And I have yet to understand why Killiecrankie was used as an example by the other poster. There is absolutely nothing anti-English about it and doesn't even mention the English or anything about England. Killiecrankie was a battle between Scottish Jacobites and the Scottish gvt army. The narrator in the song is a Scottish gvt soldier who has just been at the battle. He meets another soldier who wasn't at the battle and he tells him about the battle and how awful it was. It honestly takes a bit of a twisted turn of logic to suggest that is anti-English in any way!


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Subject: RE: The Flower of Scotland
From: GUEST
Date: 14 Feb 19 - 05:09 AM

"And I have yet to understand why Killiecrankie was used as an example by the other poster".
In a word, ignorance.


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Subject: RE: The Flower of Scotland
From: GUEST,Dave D
Date: 14 Feb 19 - 06:17 AM

Always loved the gallows humour of Killiecrankie:

         I fought at land, I fought at sea
         At hame I fought my auntie-o


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Subject: RE: The Flower of Scotland
From: Tattie Bogle
Date: 14 Feb 19 - 06:55 AM

To answer Miranda in short and gloss over reams of history, before 1707, England and Scotland were separate countries: and there are plenty of people hoping that they will be again!


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Subject: RE: The Flower of Scotland
From: GUEST,Observer
Date: 14 Feb 19 - 08:02 AM

Both "Lammas Tide" and "Lock the Door Lariston" are border ballads about Border raids in which neither the politics or national agendas of the Monarchs and Courts of either kingdom (Scotland or England) featured.

The thread and ethics of loyalty along the Anglo-Scottish border between 1289 and 1653 ran family first, friends and allies second, King and Country came way, way down the pecking order, if it ever featured at all.


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Subject: RE: The Flower of Scotland
From: GUEST,ActiusAquila
Date: 14 Feb 19 - 10:50 AM

I used "Killiecrankie" as an example of how catchy Jacobite songs usually are. It wasn't meant to be an example of anti-Englishness. I guess I wasn't clear enough, and in that case, I apologize.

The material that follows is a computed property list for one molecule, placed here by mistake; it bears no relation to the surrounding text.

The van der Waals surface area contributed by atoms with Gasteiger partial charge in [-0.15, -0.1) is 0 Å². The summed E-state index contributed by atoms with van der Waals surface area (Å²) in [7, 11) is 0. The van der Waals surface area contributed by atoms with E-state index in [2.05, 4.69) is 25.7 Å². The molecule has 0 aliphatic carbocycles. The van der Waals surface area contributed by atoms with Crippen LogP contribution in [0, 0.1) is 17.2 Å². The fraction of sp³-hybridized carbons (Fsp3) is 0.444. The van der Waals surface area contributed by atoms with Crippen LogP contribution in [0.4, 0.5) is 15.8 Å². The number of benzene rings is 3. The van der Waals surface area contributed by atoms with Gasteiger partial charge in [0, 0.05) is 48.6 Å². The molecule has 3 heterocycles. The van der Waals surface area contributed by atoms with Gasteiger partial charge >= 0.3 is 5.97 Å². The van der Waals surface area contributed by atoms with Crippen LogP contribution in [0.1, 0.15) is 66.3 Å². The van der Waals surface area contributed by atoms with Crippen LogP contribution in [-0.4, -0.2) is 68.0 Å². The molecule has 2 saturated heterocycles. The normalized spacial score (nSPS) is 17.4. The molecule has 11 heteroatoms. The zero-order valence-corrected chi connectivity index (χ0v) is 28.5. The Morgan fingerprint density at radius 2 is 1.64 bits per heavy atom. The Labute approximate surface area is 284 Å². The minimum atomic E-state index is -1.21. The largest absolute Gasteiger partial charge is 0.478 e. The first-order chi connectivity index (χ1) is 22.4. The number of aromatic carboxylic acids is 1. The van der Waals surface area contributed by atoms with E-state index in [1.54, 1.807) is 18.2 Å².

Still, though lots of Jacobite songs are not directly anti-English, indirectly, in my honest opinion (you may disagree), they are. Allan mentioned "Sound the Pibroch", which if you think about it is a call to arms- against the English. It's evocative and a beautiful song, of course, but you do start to see ways in which songs may be anti-English when you apply some thought. Allan also mentioned the "The Skye Boat Song" and (the original version) has the line "baffled our foes"- if you ask me "foes" isn't very neutral a term at all. It's not downright offensive, sure, but it'd probably rankle a few people.

I'm sure quite a few more songs are like that too (feel free to disagree and say I'm reading between the lines too much). The thing about Jacobite songs is that several of them are rooted in Scots vs English battles. Whenever that sort of thing comes up, though the song may not mention it, you sort of understand (if you know a tad bit of history) that part of the song's underlying themes are about a) Scots fighting the English, which I think doesn't have very positive connotations, b) Crushing the English (Haughs of Cromdale, Johnny Cope, Flower of Scotland, to a certain extent), or c) Scottish calls to arms against the English. It's the historical context that tends to bring about the Anti-Englishness in Jacobite songs (once again- my opinion), and not the lyrics. You don't have to explicitly say "the English" to get anti-Englishness in something.

But Jacobite songs aside, I think FoS as Roy sang it wasn't problematic. I agree with Tattie, it just sounds gentle and reflective when Roy does it. When Ronnie and the crowd sing it of course it's going to sound martial (and to be honest, there IS a match to play, there's a pipe playing, and Ronnie is usually very... vocally agressive when it comes to getting the crowd to sing louder). The anti-Englishness of FoS really depends on how you sing it.


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Subject: RE: The Flower of Scotland
From: GUEST,Allan Conn
Date: 14 Feb 19 - 12:48 PM